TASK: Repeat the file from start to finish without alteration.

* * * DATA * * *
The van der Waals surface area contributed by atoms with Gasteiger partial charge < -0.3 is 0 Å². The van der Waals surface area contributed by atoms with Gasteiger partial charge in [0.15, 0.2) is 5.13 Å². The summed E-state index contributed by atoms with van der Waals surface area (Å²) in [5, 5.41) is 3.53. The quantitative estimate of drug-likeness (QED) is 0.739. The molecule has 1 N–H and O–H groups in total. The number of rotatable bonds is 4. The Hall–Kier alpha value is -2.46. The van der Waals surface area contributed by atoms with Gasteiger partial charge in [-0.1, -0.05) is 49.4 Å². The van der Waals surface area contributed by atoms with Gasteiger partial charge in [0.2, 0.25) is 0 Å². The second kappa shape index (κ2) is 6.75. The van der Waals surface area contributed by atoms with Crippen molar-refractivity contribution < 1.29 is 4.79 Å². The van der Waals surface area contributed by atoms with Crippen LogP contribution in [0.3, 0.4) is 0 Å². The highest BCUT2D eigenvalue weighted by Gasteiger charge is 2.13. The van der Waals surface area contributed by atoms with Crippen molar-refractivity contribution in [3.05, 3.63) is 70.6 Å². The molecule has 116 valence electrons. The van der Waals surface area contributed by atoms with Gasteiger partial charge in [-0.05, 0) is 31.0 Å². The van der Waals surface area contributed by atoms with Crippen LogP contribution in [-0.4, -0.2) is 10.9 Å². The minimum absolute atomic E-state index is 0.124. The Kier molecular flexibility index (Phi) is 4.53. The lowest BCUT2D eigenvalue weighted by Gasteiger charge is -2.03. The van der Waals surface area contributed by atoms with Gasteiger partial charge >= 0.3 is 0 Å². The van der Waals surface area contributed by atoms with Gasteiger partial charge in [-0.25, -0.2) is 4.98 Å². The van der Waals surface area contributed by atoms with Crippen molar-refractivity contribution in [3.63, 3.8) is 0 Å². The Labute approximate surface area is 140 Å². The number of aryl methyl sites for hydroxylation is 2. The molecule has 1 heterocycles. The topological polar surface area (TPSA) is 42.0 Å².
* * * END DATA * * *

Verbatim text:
The van der Waals surface area contributed by atoms with Gasteiger partial charge < -0.3 is 0 Å². The van der Waals surface area contributed by atoms with Gasteiger partial charge in [0.15, 0.2) is 5.13 Å². The summed E-state index contributed by atoms with van der Waals surface area (Å²) in [5, 5.41) is 3.53. The quantitative estimate of drug-likeness (QED) is 0.739. The molecule has 1 N–H and O–H groups in total. The number of rotatable bonds is 4. The Hall–Kier alpha value is -2.46. The van der Waals surface area contributed by atoms with Gasteiger partial charge in [-0.1, -0.05) is 49.4 Å². The van der Waals surface area contributed by atoms with Gasteiger partial charge in [0.2, 0.25) is 0 Å². The second kappa shape index (κ2) is 6.75. The van der Waals surface area contributed by atoms with Crippen molar-refractivity contribution < 1.29 is 4.79 Å². The van der Waals surface area contributed by atoms with Crippen LogP contribution in [0.3, 0.4) is 0 Å². The highest BCUT2D eigenvalue weighted by Gasteiger charge is 2.13. The van der Waals surface area contributed by atoms with Crippen molar-refractivity contribution in [3.05, 3.63) is 70.6 Å². The molecule has 116 valence electrons. The van der Waals surface area contributed by atoms with Gasteiger partial charge in [-0.05, 0) is 31.0 Å². The van der Waals surface area contributed by atoms with Crippen LogP contribution in [-0.4, -0.2) is 10.9 Å². The minimum absolute atomic E-state index is 0.124. The Kier molecular flexibility index (Phi) is 4.53. The lowest BCUT2D eigenvalue weighted by Gasteiger charge is -2.03. The van der Waals surface area contributed by atoms with Gasteiger partial charge >= 0.3 is 0 Å². The van der Waals surface area contributed by atoms with Gasteiger partial charge in [-0.25, -0.2) is 4.98 Å². The van der Waals surface area contributed by atoms with Crippen molar-refractivity contribution in [3.63, 3.8) is 0 Å². The Labute approximate surface area is 140 Å². The number of aryl methyl sites for hydroxylation is 2. The molecule has 1 heterocycles. The topological polar surface area (TPSA) is 42.0 Å².